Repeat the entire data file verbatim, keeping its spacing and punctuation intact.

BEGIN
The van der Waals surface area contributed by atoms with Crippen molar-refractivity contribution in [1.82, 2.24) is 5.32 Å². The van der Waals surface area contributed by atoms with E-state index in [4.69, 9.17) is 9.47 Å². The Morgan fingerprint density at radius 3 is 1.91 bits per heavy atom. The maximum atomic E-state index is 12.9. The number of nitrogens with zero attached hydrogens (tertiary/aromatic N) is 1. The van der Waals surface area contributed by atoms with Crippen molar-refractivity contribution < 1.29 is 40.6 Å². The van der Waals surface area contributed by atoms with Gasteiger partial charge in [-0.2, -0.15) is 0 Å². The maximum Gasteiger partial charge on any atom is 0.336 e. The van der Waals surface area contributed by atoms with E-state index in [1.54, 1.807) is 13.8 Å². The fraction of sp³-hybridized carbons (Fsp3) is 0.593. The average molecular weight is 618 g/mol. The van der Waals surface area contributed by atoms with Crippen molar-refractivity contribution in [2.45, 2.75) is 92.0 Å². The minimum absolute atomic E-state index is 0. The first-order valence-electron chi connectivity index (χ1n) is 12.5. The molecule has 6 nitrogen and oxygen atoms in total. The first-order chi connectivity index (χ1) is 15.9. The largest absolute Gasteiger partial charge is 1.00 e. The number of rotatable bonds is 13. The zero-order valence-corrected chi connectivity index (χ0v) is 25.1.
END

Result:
The van der Waals surface area contributed by atoms with Crippen molar-refractivity contribution in [1.82, 2.24) is 5.32 Å². The van der Waals surface area contributed by atoms with E-state index in [4.69, 9.17) is 9.47 Å². The Morgan fingerprint density at radius 3 is 1.91 bits per heavy atom. The maximum atomic E-state index is 12.9. The number of nitrogens with zero attached hydrogens (tertiary/aromatic N) is 1. The van der Waals surface area contributed by atoms with Crippen molar-refractivity contribution < 1.29 is 40.6 Å². The van der Waals surface area contributed by atoms with Gasteiger partial charge in [-0.2, -0.15) is 0 Å². The maximum Gasteiger partial charge on any atom is 0.336 e. The van der Waals surface area contributed by atoms with E-state index in [1.54, 1.807) is 13.8 Å². The fraction of sp³-hybridized carbons (Fsp3) is 0.593. The average molecular weight is 618 g/mol. The van der Waals surface area contributed by atoms with Crippen molar-refractivity contribution in [2.45, 2.75) is 92.0 Å². The minimum absolute atomic E-state index is 0. The first-order valence-electron chi connectivity index (χ1n) is 12.5. The molecule has 6 nitrogen and oxygen atoms in total. The first-order chi connectivity index (χ1) is 15.9. The largest absolute Gasteiger partial charge is 1.00 e. The number of rotatable bonds is 13. The zero-order valence-corrected chi connectivity index (χ0v) is 25.1.